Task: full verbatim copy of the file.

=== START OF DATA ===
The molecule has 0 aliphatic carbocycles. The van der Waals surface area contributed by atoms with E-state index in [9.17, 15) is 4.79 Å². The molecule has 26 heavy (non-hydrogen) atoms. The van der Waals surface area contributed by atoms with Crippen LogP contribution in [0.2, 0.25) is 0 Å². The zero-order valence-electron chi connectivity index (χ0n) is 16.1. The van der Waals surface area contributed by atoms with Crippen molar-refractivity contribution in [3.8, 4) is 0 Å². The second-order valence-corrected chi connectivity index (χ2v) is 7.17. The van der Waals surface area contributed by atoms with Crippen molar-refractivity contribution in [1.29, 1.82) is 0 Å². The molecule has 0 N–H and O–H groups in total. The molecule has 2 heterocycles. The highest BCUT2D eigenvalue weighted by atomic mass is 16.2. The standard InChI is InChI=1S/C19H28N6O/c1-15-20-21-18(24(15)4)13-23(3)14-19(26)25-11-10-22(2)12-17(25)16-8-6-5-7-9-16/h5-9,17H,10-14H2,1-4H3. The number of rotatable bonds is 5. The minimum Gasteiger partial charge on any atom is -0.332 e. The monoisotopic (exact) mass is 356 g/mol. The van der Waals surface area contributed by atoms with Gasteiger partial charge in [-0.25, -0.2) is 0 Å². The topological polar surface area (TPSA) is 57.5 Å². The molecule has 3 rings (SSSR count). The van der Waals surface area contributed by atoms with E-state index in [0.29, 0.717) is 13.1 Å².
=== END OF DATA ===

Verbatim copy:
The molecule has 0 aliphatic carbocycles. The van der Waals surface area contributed by atoms with E-state index in [9.17, 15) is 4.79 Å². The molecule has 26 heavy (non-hydrogen) atoms. The van der Waals surface area contributed by atoms with Crippen LogP contribution in [0.2, 0.25) is 0 Å². The zero-order valence-electron chi connectivity index (χ0n) is 16.1. The van der Waals surface area contributed by atoms with Crippen molar-refractivity contribution in [3.8, 4) is 0 Å². The second-order valence-corrected chi connectivity index (χ2v) is 7.17. The van der Waals surface area contributed by atoms with Crippen molar-refractivity contribution in [1.29, 1.82) is 0 Å². The molecule has 0 N–H and O–H groups in total. The molecule has 2 heterocycles. The highest BCUT2D eigenvalue weighted by atomic mass is 16.2. The standard InChI is InChI=1S/C19H28N6O/c1-15-20-21-18(24(15)4)13-23(3)14-19(26)25-11-10-22(2)12-17(25)16-8-6-5-7-9-16/h5-9,17H,10-14H2,1-4H3. The number of rotatable bonds is 5. The minimum Gasteiger partial charge on any atom is -0.332 e. The monoisotopic (exact) mass is 356 g/mol. The van der Waals surface area contributed by atoms with Gasteiger partial charge in [-0.25, -0.2) is 0 Å². The topological polar surface area (TPSA) is 57.5 Å². The molecule has 3 rings (SSSR count). The van der Waals surface area contributed by atoms with E-state index in [0.29, 0.717) is 13.1 Å².